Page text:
It's not clear just what you want to do. Whenever you reformat, you will have to reinstall everything. If you're prepared to do that anyway, then why would you be concerned about wiping all of the data beyond recovery?

    In any event, you should always make regular images of your system, as restoring from an image is much easier and quicker than reinstalling an OS and all of your programs from scratch, updating all of them, setting all of your preferences...

    Acronis True Image has been the most popular imaging program for several years now, a claim previously held by Norton Ghost.

    But you might want to try one of the two free* alternatives I mentioned earlier in this thread:

    Paragon Backup & Recovery (which some actually find better than Acronis TI) and EASEUS Todo Backup

    (*free-of-charge; not necessarily free in the FSF sense of the word.)


    From the blog entry linked above in this thread
    :

    ........
    Regarding BC Wipe:

    1.) I had a look at the site and did not see any third-party certifications or endorsements.

    2.) How would it be possible for BC Wipe to get around the limitations that all other software utilities apparently have? Is it not, after all, a software utility?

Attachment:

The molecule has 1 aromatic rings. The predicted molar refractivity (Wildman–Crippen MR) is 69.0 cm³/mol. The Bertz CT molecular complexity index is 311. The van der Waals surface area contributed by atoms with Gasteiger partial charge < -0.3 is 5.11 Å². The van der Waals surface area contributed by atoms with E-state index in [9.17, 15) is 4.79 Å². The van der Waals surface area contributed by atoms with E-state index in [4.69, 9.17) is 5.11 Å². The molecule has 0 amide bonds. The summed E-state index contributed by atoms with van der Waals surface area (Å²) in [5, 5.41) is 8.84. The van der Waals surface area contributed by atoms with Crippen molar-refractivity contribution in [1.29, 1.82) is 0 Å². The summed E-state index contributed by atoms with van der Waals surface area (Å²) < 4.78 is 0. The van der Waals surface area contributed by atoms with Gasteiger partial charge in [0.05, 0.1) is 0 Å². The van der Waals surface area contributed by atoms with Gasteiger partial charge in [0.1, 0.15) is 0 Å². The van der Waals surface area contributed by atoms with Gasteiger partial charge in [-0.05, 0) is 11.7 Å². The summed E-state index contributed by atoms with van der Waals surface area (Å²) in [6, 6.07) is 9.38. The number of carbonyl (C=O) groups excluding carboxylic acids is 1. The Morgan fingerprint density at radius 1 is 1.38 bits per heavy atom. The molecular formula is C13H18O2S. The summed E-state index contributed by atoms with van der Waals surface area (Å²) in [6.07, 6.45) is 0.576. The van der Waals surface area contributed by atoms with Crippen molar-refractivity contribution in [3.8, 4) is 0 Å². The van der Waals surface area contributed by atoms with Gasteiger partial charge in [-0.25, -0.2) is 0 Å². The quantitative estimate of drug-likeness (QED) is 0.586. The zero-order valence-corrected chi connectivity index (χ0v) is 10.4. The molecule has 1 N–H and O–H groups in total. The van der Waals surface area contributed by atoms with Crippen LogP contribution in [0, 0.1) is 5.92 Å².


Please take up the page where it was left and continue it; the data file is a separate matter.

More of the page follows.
3.) Looks like one has to be running Windows in order to create the bootable BCWipe disk that uses the Linux kernel.

    Okay, I suppose the average GNU/Linux user wouldn't have too much of a problem activating the ATA Secure Erase mechanism via hdparm commands (as referenced earlier in this thread) but the BIOS lock can be a real problem...
    _________

    Finally, I still would welcome any information on the following questions that I had raised earlier.

    1.) Can any software-based wiping utility be 100% reliable against even a keyboard attack? (much less, a laboratory attack)

    2.) What are the approximate odds of successful data recovery from a laboratory attack on a drive that had been properly wiped a software utility?
     
  24. caspian

    caspian Registered Member

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    Thanks for explaining that. Much appreciated.
     
  25. caspian

    caspian Registered Member

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    Thanks for that.